A small study at the Stanford University School of Medicine tested the nutritional supplement known as "Fertility Blend" and found evidence to suggest that it may be effective in helping some women conceive. In a study of 30 volunteers, half the women took Fertility Blend 3 times a day and the other half took placebo. While none of the women in the placebo group conceived, 5 of the women in the supplement group became pregnant within 5 months and 4 went on to deliver healthy babies.
Researcher Lynn Westphal, MD, who reported her results the Journal of Reproductive Medicine (April 2004), said that if a larger study yielded similar results, then this supplement could give women another option before seeking in vitro fertilization. Among the ingredients in Fertility Blend is chasteberry, which has demonstrated improvement in ovulation and may restore progesterone balance. It is an amino acid that improves circulation to the reproductive organs.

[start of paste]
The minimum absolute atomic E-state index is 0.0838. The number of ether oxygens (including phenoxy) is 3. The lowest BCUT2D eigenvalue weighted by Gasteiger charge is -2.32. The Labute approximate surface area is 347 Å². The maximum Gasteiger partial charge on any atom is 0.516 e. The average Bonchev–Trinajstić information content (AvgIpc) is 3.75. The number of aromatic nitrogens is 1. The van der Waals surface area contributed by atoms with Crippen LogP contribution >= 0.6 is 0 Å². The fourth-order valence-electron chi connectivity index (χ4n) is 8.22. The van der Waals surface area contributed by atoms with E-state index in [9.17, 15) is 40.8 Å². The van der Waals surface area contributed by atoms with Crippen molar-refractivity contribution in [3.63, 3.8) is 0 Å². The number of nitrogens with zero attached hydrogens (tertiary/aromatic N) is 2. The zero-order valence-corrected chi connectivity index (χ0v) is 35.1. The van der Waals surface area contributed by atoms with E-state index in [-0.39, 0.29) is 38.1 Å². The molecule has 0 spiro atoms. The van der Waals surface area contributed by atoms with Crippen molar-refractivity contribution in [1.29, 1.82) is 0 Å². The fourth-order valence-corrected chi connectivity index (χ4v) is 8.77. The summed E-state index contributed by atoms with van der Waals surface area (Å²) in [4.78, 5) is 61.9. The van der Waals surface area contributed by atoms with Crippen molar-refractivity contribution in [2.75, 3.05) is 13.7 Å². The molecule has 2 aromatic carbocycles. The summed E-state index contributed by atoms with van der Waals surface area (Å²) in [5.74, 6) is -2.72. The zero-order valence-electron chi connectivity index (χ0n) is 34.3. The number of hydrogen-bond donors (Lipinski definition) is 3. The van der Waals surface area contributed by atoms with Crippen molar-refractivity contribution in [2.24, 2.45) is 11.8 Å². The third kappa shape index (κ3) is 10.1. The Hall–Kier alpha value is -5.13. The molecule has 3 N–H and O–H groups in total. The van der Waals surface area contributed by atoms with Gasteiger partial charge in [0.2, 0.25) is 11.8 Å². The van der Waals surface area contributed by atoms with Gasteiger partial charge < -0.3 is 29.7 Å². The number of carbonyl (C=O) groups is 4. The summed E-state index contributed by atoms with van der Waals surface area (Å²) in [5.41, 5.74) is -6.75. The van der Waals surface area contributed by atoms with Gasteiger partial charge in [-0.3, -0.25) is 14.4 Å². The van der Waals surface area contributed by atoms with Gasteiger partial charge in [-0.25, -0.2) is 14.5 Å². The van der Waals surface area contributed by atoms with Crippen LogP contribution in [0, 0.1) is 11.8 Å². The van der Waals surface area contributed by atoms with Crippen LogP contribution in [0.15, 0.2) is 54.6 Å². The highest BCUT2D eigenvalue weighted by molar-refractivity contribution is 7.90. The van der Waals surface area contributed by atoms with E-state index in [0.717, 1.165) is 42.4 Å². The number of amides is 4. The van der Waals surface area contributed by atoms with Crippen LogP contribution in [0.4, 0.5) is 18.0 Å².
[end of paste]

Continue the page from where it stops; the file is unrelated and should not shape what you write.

In Seniors: Consider CMV Serostatus
When Recommending Flu Vaccine
Older people who have cytomegalovirus seem to have less robust responses to the trivalent influenza vaccine than those who do not have CMV.
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